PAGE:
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  • bethhewett

On Mothers: Healing Art as a Tool for Grief

Mother's Day is a wonderful time to honor our mothers, those women who brought us into this world or who raised us. It’s a day that can honor grandmothers who’ve had a role in our lives, too. Set in the month of May, when flowers have come out and trees are full with leaves, it’s a beautiful day—unless:

  • Our mothers have died and we’re grieving their loss

  • We’re conflicted with or distanced from them

  • We never knew our birth mothers

  • We ourselves have lost a child or children to death

  • We want to become mothers and are unable to do so for whatever reasons

Sadly, there are all too many reasons that Mother’s Day can be hard in the way that many holidays are hard when we’re grieving losses. Painful losses can come from deaths and from multiple other causes. Sometimes we just don’t have the people we want in our lives or the relationships we most want or value.

I know. My mom died in August 2016, and I can hardly believe it’s been almost seven years. I truly think of her every day with an ache that I didn’t know existed. Mom could be a challenging woman to be with because her own earlier life had been so difficult. Frankly, sometimes she just wasn’t nice, and she was genuine to say she didn’t care if people knew that about her and naive enough to think everyone would understand her anyway. But those of us who loved her unconditionally (or who learned to love her) had the best of Mom and could laugh with her at the

worst of her—well, not all the time and not right away but usually, eventually she came around.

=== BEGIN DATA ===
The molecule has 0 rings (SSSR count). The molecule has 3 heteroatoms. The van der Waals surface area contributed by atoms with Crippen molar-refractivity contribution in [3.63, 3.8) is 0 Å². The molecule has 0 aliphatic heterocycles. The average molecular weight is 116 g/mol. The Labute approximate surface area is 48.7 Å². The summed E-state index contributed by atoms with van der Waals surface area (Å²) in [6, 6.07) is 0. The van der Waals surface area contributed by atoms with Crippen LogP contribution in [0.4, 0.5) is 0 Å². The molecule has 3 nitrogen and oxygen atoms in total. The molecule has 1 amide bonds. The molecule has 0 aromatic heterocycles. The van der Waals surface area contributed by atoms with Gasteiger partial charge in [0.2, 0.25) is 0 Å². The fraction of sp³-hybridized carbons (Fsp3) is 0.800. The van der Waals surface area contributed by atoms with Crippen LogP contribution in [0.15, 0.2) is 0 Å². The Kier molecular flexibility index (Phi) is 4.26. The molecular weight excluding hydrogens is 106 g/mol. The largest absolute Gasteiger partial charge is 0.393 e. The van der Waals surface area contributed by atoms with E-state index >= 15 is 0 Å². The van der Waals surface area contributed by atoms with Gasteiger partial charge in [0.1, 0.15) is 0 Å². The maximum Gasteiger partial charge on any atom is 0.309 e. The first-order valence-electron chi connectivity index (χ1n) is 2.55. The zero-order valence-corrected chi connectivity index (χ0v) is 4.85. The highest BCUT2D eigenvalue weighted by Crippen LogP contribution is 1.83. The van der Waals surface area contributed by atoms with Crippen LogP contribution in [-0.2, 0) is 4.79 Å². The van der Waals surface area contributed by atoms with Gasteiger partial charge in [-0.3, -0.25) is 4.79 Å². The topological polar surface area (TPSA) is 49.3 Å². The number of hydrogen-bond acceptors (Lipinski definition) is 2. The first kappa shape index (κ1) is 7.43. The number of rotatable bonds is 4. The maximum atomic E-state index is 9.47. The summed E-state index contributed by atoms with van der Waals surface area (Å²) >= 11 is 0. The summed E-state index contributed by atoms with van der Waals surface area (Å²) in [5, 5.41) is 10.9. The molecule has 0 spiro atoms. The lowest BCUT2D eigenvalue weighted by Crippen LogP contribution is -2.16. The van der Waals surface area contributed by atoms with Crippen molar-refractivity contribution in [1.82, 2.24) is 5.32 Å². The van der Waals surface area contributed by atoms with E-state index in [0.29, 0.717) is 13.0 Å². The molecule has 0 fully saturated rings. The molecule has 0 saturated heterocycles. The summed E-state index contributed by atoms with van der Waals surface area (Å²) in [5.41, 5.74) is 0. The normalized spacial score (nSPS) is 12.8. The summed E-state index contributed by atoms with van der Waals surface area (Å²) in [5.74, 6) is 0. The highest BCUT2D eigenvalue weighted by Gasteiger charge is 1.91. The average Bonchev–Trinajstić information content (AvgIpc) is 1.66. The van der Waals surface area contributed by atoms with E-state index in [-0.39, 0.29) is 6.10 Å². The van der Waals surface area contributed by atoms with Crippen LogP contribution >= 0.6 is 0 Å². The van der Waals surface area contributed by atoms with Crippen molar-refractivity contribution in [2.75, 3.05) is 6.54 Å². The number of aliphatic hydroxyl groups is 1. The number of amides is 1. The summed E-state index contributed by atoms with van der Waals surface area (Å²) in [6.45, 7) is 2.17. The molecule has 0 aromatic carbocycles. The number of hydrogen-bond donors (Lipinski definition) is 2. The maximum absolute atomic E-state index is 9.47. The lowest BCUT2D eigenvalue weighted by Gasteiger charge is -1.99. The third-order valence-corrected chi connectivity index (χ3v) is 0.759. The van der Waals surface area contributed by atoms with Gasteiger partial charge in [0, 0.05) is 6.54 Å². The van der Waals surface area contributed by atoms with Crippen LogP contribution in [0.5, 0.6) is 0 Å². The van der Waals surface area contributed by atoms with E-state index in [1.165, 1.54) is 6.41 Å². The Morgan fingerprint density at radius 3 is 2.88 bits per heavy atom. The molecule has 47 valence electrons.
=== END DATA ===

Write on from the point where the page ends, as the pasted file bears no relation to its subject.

Mom was gifted, loved deeply, and she would protect and defend those she loved with a fierce, unflinching heart. As a younger woman, I sometimes hated that I loved her because I hated her—well, you get it. Mothers, right?

the author's collage on a playing card
My Art

So what do we do with a day that celebrates mothers but causes many pain? Rather than creating new greeting cards that recognize the disconnected relationship of mother and child losses, we might make our own cards to ourselves. I suggest coloring or painting a mandala (circle) or making a collage from photos or magazine pictures. The result doesn’t have to be perfect or beautiful or even what we might consider artistic in our mind’s eye (in my mind’s eye, I can draw a galloping horse across the sands of time; on my paper, my horse has stick legs and an

elephant-like nose). To prove that perfection isn’t needed, I’ve included a sample of my own little collage created on a “The Flash” playing card. This card isn’t meant to illustrate my relationship with my mother as I created it about a different loved one’s death, but I hope you get the point.

Healing art allows us to find meaning in our losses by revealing what we’re feeling or what we want to have. This personal card doesn’t have to be shown to anyone else, but it can be something to display if we want. By making such a card for ourselves, we can honor the true meaning of Mother’s Day in personalized, healing ways.

Even when it’s painful, Mother’s Day can invite us to rethink who we are, who we love, what we have, and what we want.

I wish you blessings and peace.


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